The longer I took in spoiled horse, the more I came to realize that they had to 'want' to do the right thing. It had to be their choice to 'give it up'. I found out that I could make them give it up much more quickly when the wrong thing made them miserable and they gained nothing from it.
I also figured out that I was just spinning my wheels when I tried to train a horse that was mad, scared, upset, lonesome, frantic or ????? [This is what this horse was when you tried to make it stand and it reared, spun around and in general acted frantic.] A horse that is doing any of the above is in a 'reactive mode'.
Horses only learn when they are in a 'thinking or responding mode'. If a horse is in a reactive mode, it must be ridden or worked so hard or you must be so rough on it that it HAS to start thinking and responding or you have to let the horse fight itself until it decides to start thinking and responding. It is easier to let them fight themselves that for you to fight them.
I have retrained many horses that literally would have worked until they dropped or crippled themselves before they would have 'given up'. Hot-bloods like TBs or Arabians are the worst, but others can be just as bad.
I have found that it is much better to tie them up and leave them alone and let them paw and fuss and stomp and whinny until they give it up. Then, they are ready to listen. You can literally wear yourself out and accomplish absolutely nothing trying to turn one around and back one up and on and on and on until it settles down. The only thing you accomplish is to get them more frantic and rearing from trying to hold that negative energy still. They settle much more quickly when you do not give them YOU to fight with. Let them fight with a tree or other immovable object.
For this to work, the horse must be tied in a safe place well away from any other horses. I have had it take as long as 3 days -- tying one out from morning after being fed until evening when it was time to feed and close the barn up. I will offer them a drink mid-day and most will not take it. I have never had it hurt one and I have never had it fail to work. When the horse can be tied out and it just stands there and rests a hind leg, it is ready to train and learn.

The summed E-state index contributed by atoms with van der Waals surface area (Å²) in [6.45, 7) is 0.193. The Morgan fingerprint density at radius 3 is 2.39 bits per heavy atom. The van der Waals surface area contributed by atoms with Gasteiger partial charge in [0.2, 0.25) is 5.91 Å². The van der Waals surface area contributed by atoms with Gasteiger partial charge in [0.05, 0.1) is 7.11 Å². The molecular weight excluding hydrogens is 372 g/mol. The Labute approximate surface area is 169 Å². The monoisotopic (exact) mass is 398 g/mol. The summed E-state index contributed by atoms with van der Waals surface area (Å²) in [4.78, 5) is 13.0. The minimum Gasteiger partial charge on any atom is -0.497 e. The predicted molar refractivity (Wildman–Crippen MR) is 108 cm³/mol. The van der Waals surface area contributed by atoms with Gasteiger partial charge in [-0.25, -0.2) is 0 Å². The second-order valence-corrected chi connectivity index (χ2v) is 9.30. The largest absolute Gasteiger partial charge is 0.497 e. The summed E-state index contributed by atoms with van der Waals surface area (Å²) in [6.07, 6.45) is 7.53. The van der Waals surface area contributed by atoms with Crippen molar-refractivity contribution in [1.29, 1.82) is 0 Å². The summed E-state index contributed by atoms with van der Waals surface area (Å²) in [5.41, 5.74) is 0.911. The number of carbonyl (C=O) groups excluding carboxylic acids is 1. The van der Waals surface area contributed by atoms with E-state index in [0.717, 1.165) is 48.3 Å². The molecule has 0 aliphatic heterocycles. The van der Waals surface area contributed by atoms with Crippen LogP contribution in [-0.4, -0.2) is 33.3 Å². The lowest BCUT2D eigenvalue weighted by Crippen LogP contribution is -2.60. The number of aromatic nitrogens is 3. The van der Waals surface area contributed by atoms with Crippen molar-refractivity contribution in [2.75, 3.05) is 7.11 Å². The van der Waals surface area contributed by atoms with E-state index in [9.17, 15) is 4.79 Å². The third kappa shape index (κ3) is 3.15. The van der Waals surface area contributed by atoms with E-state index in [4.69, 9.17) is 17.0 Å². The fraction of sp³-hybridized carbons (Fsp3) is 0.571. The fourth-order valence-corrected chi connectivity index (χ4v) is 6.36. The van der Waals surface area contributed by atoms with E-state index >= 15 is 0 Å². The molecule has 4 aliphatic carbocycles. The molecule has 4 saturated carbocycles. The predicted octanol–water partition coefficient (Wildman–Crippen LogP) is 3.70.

Now, to the situation you were in: You could head off the other direction and take the horse off trail and let it scramble through the roughest footing you could get it into. This would get it thinking and not reacting. You could tie it up to a tree and let the others go on. [I always ride green horses with a halter and lead under their bridles. More than once I have just gotten off of a horse that got dangerous and tied the dummy to a tree for an hour or two. Next trail ride I will lead that horse a ways, tie is up and get it later. I might do that several times but you can bet I have gotten smart enough to NOT just go toe to toe and fight a horse.] I figure some way get the horse back into a responding and thinking mode without teaching it more bad habits from fighting it.
'Restraints' work very well to get horses back into a thinking mode.
Simply tying one up well away from the other horses is usually the only 'restraint' most herd-bound horses need.